Pakistani judicial commission has concluded that the country's former Ambassador to the US, Husain Haqqani, was behind a mysterious memo that sought US help to stave off a feared coup and said he was "not loyal" to the country while serving as an envoy.
The Supreme Court-appointed commission's findings were made public as a nine-judge bench headed by Chief Justice Iftikhar Chaudhry began examining the panel's report this morning.
After the sealed report was presented to the bench, the Chief Justice asked Attorney General Irfan Qadir to read out its recommendations.
The report said Haqqani was "not loyal" to Pakistan while serving as the envoy in the US and had sought to undermine the security of the country's nuclear assets, the armed forces, the Inter-Services Intelligence and the Constitution.
The panel further concluded that the alleged memo was authentic and was drafted on Haqqani's instructions.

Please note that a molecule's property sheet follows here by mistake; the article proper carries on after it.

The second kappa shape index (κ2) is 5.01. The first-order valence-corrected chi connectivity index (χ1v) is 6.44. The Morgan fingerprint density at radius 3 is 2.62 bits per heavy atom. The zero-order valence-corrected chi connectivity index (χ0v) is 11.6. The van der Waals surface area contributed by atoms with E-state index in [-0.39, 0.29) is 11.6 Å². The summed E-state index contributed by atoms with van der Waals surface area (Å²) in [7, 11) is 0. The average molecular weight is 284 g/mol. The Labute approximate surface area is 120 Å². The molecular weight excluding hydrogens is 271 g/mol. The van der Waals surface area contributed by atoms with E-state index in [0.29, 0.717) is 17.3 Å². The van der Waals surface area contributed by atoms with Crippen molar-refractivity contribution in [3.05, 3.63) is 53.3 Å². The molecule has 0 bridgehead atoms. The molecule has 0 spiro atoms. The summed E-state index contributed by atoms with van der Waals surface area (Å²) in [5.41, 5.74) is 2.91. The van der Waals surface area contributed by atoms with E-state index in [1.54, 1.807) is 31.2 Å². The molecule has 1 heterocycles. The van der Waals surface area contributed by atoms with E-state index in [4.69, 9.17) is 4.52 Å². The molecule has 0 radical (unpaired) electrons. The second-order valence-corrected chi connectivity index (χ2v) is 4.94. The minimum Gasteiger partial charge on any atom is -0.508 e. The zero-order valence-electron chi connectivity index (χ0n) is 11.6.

It concluded that Haqqani had sought US support through the memo and that he had wanted to head a new national security set-up.
The panel further said Haqqani had not accounted for USD two million spent from a secret fund of the Pakistani Embassy in Washington.
The apex court adjourned the matter for two weeks and directed Haqqani to appear in person at the next hearing. It also issued notices to all parties involved in the case.
The bench directed authorities to make the judicial commission's report public.
Haqqani, currently in the US, was forced to quit after Pakistani-American businessman Mansoor Ijaz made the memo public last year.